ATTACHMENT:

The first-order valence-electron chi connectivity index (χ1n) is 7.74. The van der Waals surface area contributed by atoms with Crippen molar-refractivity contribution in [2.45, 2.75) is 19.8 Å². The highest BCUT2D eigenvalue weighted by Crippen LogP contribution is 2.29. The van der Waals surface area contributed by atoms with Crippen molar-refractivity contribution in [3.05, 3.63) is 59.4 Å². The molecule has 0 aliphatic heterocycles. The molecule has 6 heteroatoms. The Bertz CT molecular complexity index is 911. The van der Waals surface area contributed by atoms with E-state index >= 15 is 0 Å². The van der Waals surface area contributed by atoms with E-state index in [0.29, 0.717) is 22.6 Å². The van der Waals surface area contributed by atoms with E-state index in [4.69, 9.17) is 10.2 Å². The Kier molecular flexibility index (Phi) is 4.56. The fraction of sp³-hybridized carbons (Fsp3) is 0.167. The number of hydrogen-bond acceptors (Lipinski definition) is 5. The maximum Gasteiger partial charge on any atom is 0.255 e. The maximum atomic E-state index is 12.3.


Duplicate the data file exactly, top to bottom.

The first-order valence-electron chi connectivity index (χ1n) is 7.74. The van der Waals surface area contributed by atoms with Crippen molar-refractivity contribution in [2.45, 2.75) is 19.8 Å². The highest BCUT2D eigenvalue weighted by Crippen LogP contribution is 2.29. The van der Waals surface area contributed by atoms with Crippen molar-refractivity contribution in [3.05, 3.63) is 59.4 Å². The molecule has 0 aliphatic heterocycles. The molecule has 6 heteroatoms. The Bertz CT molecular complexity index is 911. The van der Waals surface area contributed by atoms with E-state index >= 15 is 0 Å². The van der Waals surface area contributed by atoms with E-state index in [0.29, 0.717) is 22.6 Å². The van der Waals surface area contributed by atoms with E-state index in [4.69, 9.17) is 10.2 Å². The Kier molecular flexibility index (Phi) is 4.56. The fraction of sp³-hybridized carbons (Fsp3) is 0.167. The number of hydrogen-bond acceptors (Lipinski definition) is 5. The maximum Gasteiger partial charge on any atom is 0.255 e. The maximum atomic E-state index is 12.3.